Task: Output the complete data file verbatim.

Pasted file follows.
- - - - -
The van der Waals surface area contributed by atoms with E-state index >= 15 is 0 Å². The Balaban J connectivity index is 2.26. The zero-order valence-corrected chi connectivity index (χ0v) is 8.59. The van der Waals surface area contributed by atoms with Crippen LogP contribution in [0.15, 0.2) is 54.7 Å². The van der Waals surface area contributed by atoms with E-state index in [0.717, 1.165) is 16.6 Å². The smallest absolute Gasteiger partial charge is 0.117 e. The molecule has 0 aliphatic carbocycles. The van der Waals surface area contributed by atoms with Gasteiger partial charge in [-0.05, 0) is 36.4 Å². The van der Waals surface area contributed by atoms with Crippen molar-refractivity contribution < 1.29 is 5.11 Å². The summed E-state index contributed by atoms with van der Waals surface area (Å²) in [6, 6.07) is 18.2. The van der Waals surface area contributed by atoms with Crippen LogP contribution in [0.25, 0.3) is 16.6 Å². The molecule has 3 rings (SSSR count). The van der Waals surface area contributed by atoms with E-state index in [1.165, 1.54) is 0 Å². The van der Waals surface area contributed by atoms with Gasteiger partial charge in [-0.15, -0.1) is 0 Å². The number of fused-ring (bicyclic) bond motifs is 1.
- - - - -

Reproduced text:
The van der Waals surface area contributed by atoms with E-state index >= 15 is 0 Å². The Balaban J connectivity index is 2.26. The zero-order valence-corrected chi connectivity index (χ0v) is 8.59. The van der Waals surface area contributed by atoms with Crippen LogP contribution in [0.15, 0.2) is 54.7 Å². The van der Waals surface area contributed by atoms with E-state index in [0.717, 1.165) is 16.6 Å². The smallest absolute Gasteiger partial charge is 0.117 e. The molecule has 0 aliphatic carbocycles. The van der Waals surface area contributed by atoms with Gasteiger partial charge in [-0.05, 0) is 36.4 Å². The van der Waals surface area contributed by atoms with Crippen molar-refractivity contribution < 1.29 is 5.11 Å². The summed E-state index contributed by atoms with van der Waals surface area (Å²) in [6, 6.07) is 18.2. The van der Waals surface area contributed by atoms with Crippen LogP contribution in [0.25, 0.3) is 16.6 Å². The molecule has 3 rings (SSSR count). The van der Waals surface area contributed by atoms with E-state index in [1.165, 1.54) is 0 Å². The van der Waals surface area contributed by atoms with Gasteiger partial charge in [-0.15, -0.1) is 0 Å². The number of fused-ring (bicyclic) bond motifs is 1.